An 8-year-old Baltimore boy who lost his limbs to a serious infection has become the youngest patient to receive a double-hand transplant, surgeons said Tuesday.
Zion Harvey received the hands earlier this month at The Children’s Hospital of Philadelphia, though doctors did not publicly disclose the 11-hour operation until now.
A 40-person medical team used steel plates and screws to attach the old and new bones. Surgeons then delicately reconnected arteries, veins, muscles, tendons and nerves.
Zion, a bright and precocious child, contracted a gangrene infection years ago that resulted in the amputation of his hands and feet. It also necessitated a kidney transplant, an organ he received from his mother.
Leg prosthetics have allowed Zion to be very active, including walking, running and jumping; he attends school and has learned to use his forearms to write, eat and play video games.
But Zion’s mother, Pattie Ray, wanted more for her son, so they looked into getting him prosthetics for his hands as well.
Not satisfied with the prototypes they tried, a doctor suggest that transplants could be an option for Zion.
Ray says the decision to go through with the procedure was completely her son’s.
‘It was Zion’s decision,’ Ray told the Baltimore Sun. ‘If he wanted them we were going to get them. If we didn’t we weren’t.’
When Zion made up his finds, doctors started the donor process.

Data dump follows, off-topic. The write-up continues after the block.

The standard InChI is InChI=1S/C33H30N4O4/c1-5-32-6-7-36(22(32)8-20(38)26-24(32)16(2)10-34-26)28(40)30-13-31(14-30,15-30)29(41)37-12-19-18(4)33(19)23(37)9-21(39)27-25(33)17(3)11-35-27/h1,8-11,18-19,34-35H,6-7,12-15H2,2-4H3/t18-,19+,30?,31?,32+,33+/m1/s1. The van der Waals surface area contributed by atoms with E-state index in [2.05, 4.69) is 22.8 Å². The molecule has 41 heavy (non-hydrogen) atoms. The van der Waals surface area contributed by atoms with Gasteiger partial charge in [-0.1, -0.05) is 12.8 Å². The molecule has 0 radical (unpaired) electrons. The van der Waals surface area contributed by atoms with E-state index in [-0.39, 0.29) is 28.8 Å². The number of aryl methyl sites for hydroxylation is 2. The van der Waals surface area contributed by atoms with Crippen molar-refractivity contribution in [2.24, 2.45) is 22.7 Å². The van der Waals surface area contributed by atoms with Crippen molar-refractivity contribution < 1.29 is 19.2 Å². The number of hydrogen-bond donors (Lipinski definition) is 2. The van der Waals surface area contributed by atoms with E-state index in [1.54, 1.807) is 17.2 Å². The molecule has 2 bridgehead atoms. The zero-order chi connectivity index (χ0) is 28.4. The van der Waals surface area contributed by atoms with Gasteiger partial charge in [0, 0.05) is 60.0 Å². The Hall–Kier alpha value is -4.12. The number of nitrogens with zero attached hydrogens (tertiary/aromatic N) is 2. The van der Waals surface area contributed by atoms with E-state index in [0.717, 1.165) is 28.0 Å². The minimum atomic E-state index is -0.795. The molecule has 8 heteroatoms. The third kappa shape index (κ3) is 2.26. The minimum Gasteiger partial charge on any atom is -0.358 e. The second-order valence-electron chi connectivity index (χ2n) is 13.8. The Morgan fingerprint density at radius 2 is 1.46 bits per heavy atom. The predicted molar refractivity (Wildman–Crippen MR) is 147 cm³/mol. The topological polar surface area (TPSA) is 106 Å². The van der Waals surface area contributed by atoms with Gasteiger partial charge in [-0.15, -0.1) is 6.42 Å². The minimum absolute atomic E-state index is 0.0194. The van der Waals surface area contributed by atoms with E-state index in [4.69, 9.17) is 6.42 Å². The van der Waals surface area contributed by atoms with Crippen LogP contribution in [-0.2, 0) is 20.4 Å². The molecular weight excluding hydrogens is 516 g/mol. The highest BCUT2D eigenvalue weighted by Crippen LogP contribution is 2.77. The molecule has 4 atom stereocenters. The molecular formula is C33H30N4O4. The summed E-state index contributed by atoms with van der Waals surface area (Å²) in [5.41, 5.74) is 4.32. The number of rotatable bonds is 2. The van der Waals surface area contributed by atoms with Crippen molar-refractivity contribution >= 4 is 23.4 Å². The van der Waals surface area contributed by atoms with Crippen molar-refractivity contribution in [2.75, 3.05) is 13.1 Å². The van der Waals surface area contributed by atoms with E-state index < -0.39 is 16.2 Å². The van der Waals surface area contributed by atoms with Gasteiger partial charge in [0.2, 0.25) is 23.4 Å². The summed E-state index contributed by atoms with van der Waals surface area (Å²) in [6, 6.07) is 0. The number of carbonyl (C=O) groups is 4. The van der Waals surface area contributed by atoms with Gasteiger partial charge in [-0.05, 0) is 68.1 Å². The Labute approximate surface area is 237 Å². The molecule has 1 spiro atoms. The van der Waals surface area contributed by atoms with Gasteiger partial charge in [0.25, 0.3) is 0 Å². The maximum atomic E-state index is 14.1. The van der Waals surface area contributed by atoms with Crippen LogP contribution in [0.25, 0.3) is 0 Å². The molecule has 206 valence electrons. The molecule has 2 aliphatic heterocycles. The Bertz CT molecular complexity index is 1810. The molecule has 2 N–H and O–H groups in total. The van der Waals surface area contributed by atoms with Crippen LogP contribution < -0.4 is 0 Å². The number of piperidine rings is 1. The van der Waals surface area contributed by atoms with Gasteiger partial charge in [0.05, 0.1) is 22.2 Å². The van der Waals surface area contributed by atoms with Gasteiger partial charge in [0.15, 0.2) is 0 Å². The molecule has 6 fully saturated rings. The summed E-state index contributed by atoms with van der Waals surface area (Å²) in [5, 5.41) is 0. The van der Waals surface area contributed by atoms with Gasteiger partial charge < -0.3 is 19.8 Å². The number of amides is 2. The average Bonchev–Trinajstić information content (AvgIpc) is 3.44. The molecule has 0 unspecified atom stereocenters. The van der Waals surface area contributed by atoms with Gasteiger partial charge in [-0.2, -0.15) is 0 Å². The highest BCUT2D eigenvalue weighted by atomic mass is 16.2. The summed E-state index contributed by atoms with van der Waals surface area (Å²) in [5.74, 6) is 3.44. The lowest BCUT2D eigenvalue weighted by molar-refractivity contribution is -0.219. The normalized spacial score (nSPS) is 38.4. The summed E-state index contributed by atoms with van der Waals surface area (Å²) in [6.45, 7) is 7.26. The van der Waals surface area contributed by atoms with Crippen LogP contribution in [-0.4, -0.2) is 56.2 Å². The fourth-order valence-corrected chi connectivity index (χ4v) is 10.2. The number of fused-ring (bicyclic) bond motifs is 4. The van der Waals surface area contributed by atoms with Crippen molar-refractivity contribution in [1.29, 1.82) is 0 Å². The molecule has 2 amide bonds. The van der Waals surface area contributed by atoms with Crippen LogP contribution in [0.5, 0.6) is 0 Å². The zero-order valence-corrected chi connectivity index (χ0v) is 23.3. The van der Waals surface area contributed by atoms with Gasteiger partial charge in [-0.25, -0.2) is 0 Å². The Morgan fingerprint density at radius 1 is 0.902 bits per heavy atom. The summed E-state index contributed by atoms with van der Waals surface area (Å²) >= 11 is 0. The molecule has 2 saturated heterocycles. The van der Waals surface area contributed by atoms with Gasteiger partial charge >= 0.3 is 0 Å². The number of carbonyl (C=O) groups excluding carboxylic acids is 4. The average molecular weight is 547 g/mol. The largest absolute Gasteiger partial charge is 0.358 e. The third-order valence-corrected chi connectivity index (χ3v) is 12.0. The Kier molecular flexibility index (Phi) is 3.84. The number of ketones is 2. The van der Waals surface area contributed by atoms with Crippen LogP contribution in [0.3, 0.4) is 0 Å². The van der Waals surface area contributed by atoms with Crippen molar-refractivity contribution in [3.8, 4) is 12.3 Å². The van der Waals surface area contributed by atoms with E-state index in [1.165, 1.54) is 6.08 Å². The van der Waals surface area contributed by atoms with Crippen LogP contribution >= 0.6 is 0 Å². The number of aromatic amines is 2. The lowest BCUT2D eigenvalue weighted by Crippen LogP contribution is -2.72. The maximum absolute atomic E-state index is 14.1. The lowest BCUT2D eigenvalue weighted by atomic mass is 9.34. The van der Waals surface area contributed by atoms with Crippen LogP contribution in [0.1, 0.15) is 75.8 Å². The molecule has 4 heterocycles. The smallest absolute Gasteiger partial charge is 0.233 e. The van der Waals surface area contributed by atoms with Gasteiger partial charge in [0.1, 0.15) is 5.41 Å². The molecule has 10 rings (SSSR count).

Using statistics, they estimated that about only 15 children would donate in a given year who had the right size and color for Zion. While his hands are small now, they will grow with him like any other transplant.
When Ray got the call that a donor had come through, her son was heading to a sleepover with cousins and was a bit disappointed that he didn’t get to take part in any of the fun.
And when he got to the hospital, the reality of the daunting surgery kicked in and he told his mom he was nervous.
Overall the procedure was considered a success though, with just one complication.
At one point, one of Zion’s hands turned white – a sign of circulatory programs. So surgeons had to go back in and fix a blocked artery.
Physicians hope his new hands will enable many more milestones, including his wish to throw a football.
Several adults in the U.S. have received double-hand or double-arm transplants in the past few years.
Hospital officials in Philadelphia believe Zion is the youngest person to undergo a double-hand transplant, which requires a lifetime of immune-suppressing drugs to ensure the body doesn’t reject the new limbs.
Zion has already been taking anti-rejection drugs because of his donated kidney, making him a good candidate for the hand transplant, doctors said.
‘This is a monumental step,’ said L. Scott Levin, the lead surgeon on the procedure. ‘I hope personally we can help many more patients like Zion in the future.’
Doctors say Zion will spend several weeks in physical rehab at the hospital before returning home to Baltimore.
Zion is currently working with occupational therapists several times a day, and is not allowed to move his hands when not in their presence.
Right now they are working on small movements, like picking up light objects.
However, he appears to be transitioning back to life with hands just find, and has started instinctively scratching his nose with his new fingers.
Details on the donor and the operation’s cost were not immediately available.
SOURCE: Daily Mail, The Associated Press